Kinematic analysis of the southern Funeral Mountains: implications for Cenozoic extensional tectonics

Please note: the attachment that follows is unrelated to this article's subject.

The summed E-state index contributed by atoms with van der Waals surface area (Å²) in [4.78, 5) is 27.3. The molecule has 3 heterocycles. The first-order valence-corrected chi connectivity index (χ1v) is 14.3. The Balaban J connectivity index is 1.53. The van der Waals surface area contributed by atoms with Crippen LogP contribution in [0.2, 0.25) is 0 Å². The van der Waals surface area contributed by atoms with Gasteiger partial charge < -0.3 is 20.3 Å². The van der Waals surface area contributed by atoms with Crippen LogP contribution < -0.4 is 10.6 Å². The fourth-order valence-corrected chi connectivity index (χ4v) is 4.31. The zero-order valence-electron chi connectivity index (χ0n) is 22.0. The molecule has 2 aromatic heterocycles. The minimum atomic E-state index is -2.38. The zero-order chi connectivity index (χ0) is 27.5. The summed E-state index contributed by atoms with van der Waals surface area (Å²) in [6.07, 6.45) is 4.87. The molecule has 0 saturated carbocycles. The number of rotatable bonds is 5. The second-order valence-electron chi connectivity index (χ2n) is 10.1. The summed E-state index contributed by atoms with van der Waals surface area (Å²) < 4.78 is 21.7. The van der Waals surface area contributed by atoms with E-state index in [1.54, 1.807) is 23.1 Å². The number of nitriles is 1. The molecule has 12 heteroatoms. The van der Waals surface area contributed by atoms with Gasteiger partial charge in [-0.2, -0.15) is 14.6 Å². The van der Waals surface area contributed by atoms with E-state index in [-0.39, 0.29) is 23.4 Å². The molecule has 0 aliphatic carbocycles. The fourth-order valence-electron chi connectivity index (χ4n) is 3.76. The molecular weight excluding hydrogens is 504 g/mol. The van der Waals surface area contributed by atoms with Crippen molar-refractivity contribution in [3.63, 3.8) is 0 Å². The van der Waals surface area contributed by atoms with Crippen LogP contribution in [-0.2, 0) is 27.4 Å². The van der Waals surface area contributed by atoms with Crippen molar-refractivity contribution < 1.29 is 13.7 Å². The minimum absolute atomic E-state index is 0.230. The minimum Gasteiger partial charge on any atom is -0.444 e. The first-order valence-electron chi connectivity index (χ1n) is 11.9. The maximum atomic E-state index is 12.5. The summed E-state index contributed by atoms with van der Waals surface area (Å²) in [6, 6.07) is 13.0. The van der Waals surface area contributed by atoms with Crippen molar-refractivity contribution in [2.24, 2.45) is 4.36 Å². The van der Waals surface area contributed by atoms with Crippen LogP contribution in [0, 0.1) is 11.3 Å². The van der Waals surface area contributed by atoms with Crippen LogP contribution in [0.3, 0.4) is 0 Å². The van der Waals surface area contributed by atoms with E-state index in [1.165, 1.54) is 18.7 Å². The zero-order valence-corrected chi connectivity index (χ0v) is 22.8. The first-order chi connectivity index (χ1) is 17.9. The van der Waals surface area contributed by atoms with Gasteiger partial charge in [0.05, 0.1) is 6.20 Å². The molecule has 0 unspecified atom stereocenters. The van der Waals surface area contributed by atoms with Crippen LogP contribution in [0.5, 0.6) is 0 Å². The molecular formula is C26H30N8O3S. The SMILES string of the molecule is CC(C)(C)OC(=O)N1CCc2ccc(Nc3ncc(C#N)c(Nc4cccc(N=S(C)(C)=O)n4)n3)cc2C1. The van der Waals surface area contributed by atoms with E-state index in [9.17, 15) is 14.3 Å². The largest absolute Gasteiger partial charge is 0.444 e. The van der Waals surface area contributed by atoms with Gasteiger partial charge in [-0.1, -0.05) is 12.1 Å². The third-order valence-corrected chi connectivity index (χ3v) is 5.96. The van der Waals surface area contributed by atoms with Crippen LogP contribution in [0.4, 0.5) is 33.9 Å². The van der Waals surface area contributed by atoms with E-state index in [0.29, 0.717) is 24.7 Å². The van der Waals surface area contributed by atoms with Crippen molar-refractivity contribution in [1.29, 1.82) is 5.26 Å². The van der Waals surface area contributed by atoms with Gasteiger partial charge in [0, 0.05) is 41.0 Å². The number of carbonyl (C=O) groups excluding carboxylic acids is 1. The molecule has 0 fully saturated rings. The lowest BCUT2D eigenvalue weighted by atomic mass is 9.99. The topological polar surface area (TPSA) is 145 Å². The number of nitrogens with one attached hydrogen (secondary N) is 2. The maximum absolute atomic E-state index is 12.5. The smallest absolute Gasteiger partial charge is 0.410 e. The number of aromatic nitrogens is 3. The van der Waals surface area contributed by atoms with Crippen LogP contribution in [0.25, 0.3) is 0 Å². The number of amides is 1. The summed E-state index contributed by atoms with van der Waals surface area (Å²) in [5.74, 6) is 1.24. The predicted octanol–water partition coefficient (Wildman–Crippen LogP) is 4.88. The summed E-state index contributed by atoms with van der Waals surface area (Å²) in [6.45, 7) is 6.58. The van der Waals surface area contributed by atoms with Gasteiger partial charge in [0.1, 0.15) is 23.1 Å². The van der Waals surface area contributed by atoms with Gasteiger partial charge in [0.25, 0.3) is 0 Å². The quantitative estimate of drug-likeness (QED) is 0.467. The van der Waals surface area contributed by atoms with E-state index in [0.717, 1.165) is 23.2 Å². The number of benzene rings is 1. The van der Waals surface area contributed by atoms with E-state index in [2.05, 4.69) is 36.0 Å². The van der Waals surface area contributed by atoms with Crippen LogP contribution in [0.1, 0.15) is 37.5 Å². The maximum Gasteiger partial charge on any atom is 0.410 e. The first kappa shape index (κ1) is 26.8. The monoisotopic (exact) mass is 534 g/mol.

Map-view area balance of extensional strain in the west-central Basin and Range indicates that the area has undergone 250-300 km of upper crustal extension. Consistent 25-30 km moho depth across the area suggests that the ductile lower crust has uniformly thinned in response to the extension. These strain estimates are based on the palinspastic realignment of various compressional structures developed within the Late Proterozoic to Mesozoic passive margin and foreland basin rocks of the North American Cordillera. The type example of correlations used to reconstruct the west-central Basin and Range lay in Death Valley. The magnitude, order, spacing, and vergence pattern of compressional structures in the Cottonwood and Funeral Mountains indicates that the two range blocks, now separated by ~70 km along the Death Valley-Furnace Creek fault zone, were once adjoined. However, the original structural architecture in the Funeral Mountains has been aliased by extensional faulting. Thus, the correlation of the Cottonwood and Funeral Mountains is contingent on determining the true pre-extensional spacing between the compressional structures. I reconstruct one NW-SE cross section through the Funeral Mountains to determine the pre-extensional geometry of the fold-thrust belt and compare the geometry to the Cottonwood Mountains. The reconstruction indicates that the interior of the Funeral Mountains has been extended by 8 km (40%) of its pre-Miocene length. The derived pre-extensional spacing between compressional structures within the range matches that previously determined for structures in the Cottonwood Mountains. Thus, these results support reconstructions that indicate ~ 70 km across the Death Valley-Furnace Creek fault zone. Finally, the Funeral and Cottonwood Mountains are interpreted to be correlative range blocks.